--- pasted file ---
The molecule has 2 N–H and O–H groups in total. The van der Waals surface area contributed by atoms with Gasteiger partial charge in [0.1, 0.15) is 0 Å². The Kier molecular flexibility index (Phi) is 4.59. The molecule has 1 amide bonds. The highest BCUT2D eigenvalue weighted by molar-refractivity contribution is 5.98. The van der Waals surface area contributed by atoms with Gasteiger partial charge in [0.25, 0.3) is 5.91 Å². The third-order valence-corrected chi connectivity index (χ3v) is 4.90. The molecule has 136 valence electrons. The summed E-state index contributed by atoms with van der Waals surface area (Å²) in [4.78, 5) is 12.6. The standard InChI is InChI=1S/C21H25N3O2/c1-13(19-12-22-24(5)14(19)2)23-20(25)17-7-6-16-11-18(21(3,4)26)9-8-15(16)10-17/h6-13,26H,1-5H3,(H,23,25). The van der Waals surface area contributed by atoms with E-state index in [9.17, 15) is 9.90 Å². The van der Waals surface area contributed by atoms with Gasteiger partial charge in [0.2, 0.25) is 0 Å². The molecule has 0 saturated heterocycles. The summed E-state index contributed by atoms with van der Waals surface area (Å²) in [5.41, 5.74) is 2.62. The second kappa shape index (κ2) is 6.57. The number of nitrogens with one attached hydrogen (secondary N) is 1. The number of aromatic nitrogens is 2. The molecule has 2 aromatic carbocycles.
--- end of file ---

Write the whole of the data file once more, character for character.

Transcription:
The molecule has 2 N–H and O–H groups in total. The van der Waals surface area contributed by atoms with Gasteiger partial charge in [0.1, 0.15) is 0 Å². The Kier molecular flexibility index (Phi) is 4.59. The molecule has 1 amide bonds. The highest BCUT2D eigenvalue weighted by molar-refractivity contribution is 5.98. The van der Waals surface area contributed by atoms with Gasteiger partial charge in [0.25, 0.3) is 5.91 Å². The third-order valence-corrected chi connectivity index (χ3v) is 4.90. The molecule has 136 valence electrons. The summed E-state index contributed by atoms with van der Waals surface area (Å²) in [4.78, 5) is 12.6. The standard InChI is InChI=1S/C21H25N3O2/c1-13(19-12-22-24(5)14(19)2)23-20(25)17-7-6-16-11-18(21(3,4)26)9-8-15(16)10-17/h6-13,26H,1-5H3,(H,23,25). The van der Waals surface area contributed by atoms with E-state index in [9.17, 15) is 9.90 Å². The van der Waals surface area contributed by atoms with Gasteiger partial charge in [0.2, 0.25) is 0 Å². The molecule has 0 saturated heterocycles. The summed E-state index contributed by atoms with van der Waals surface area (Å²) in [5.41, 5.74) is 2.62. The second kappa shape index (κ2) is 6.57. The number of nitrogens with one attached hydrogen (secondary N) is 1. The number of aromatic nitrogens is 2. The molecule has 2 aromatic carbocycles.